There are good points about food in Egypt. The fruit and veggies sold at stands are fresh and mostly organic. There’s fresh juice to be found everywhere and man is it good. And everyone delivers. Which means I can call up the grocery store anytime I like and ask for some tomato souse and I know a woman with an attitude problem will roll her eyes and arbitrarily assign a price and a half dozen men will clamor to be the one to deliver the souse directly to my door. All this so I can make a recipe from one of my trusty cookbooks, realize that after all my hard work, it tastes like crap, throw it in the trash, cry and shake my fist at this country, and then calmly pull out my pile of restaurant menus, because they all deliver too.

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6 Responses to “Desperation Nugget #2: The Food Situation”

  1. mom October 24, 2007 at 2:56 am #

    Screwed? Pissed? Smartass? Melissa! Desperation is definitely kicking in! I kept gasping reading your words, almost choking on my chicken-(sauteed in tomato souse) filled tacos stuffed with shredded lettuce, tomatoes, olives, and salsa! After a second helping of my Spanish rice (not that jailhouse stuff, but homemade), I had an idea!

    Should I risk Customs taking me aside if I try to smuggle little goodies from Gucci B to my desperately ranting red headed alien stepchild daughter? Knorr consume de tomate for instance? pkgs of sopitas? cans of Pringles?Cheetos Cheese Puffs? Gummy Bears?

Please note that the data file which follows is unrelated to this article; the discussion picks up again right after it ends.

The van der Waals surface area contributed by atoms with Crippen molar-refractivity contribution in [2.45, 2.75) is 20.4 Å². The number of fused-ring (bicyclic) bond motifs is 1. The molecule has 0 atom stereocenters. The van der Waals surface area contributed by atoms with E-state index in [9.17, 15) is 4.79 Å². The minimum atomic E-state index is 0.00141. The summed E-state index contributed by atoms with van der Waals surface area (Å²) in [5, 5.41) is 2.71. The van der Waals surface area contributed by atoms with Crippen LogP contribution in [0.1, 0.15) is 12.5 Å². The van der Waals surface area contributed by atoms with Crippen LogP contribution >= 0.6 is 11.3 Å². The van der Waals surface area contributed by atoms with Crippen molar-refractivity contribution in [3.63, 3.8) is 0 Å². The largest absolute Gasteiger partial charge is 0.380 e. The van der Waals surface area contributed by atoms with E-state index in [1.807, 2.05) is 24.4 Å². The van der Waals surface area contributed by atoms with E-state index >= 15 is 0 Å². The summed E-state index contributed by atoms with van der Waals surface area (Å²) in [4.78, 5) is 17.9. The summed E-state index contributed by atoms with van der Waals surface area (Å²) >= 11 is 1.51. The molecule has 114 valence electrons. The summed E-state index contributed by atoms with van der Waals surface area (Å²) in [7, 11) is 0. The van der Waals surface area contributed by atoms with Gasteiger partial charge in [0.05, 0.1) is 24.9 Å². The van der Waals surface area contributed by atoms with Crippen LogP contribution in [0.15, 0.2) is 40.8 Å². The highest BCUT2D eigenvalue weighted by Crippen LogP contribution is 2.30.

Would I end up in some dingy prison like Bridget Jones? bartering my VS bra for a cigarette? (Oh wait, I don’t smoke) or should I be selfish and let my survivor instinct kick in and use my space in my bags for my granola and power bars and Advanced Immodium gelcaps?

    What’s a mother to do?

  2. Javi October 24, 2007 at 3:34 am #

    I don’t think its worth the risk. Just send me the Gummy Bears…..

    *Goes back to eating the Tacos he made stuffed with (cow) meat* No Rice. Must have forgotten it at the (Super) Walmart just down the street.

    Speaking of which, have you seen a single cow in Cairo?? Hmmmm

  3. Jesse Ormsby October 24, 2007 at 8:57 pm #

    I’m particularly fond of the fact that you called the german butcher your “dealer.” I’ve always fancied finding cozy specialized spots in new areas a kindof fun hobby of mine. Knowing where to get the best greek food or which place most frequently has good second-hand western cut shirts. But, I think that’s because I haven’t had to rely on them. Something unfortunate happens when a hobby turns into a chore… Keep fighting the good fight.

    -Jesse

  4. Melissa October 24, 2007 at 9:02 pm #

    Mom, I did some minor editing and decided to bite my tongue about your shock at my language. 🙂

    and don’t worry, I’m already making a list for you. Luckily Patrick is going to be in the States next week and will be picking up a few things to tide me over. And no worries, we won’t leave you locked up in an Egyptian prison…for too long.

  5. Aunt Yvette October 25, 2007 at 1:12 am #

    Hey, I thought I saw a picture of a Pizza Hut or some sort of US fast food place in one ofhte photo’s on flickr. If you dared try it? I once had pizza from a Pizza Hut in Mexico and it had hotdog slices on it as the pepperoni….yuck!!! I rarely like hotdogs on a bun with lots of mustard, much less on crust, mexican pizza sause, and their version of mozzarella. Good luck! Micky D’s is usually a little more reliable, but not completely the same.

    By the way, if you rinse your food and containers before you put them away, you won’t have the I don’t know where you’ve been dust, but the I landed in a clean spot dust and you can give it the 5 second rule, and not feel so bad.

    Much Love,

    yvette

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  1. Desperation Nugget #3 | State of d'Nile - February 27, 2015

    […] Click for Desperation Nugget #1 and Desperation Nugget #2 […]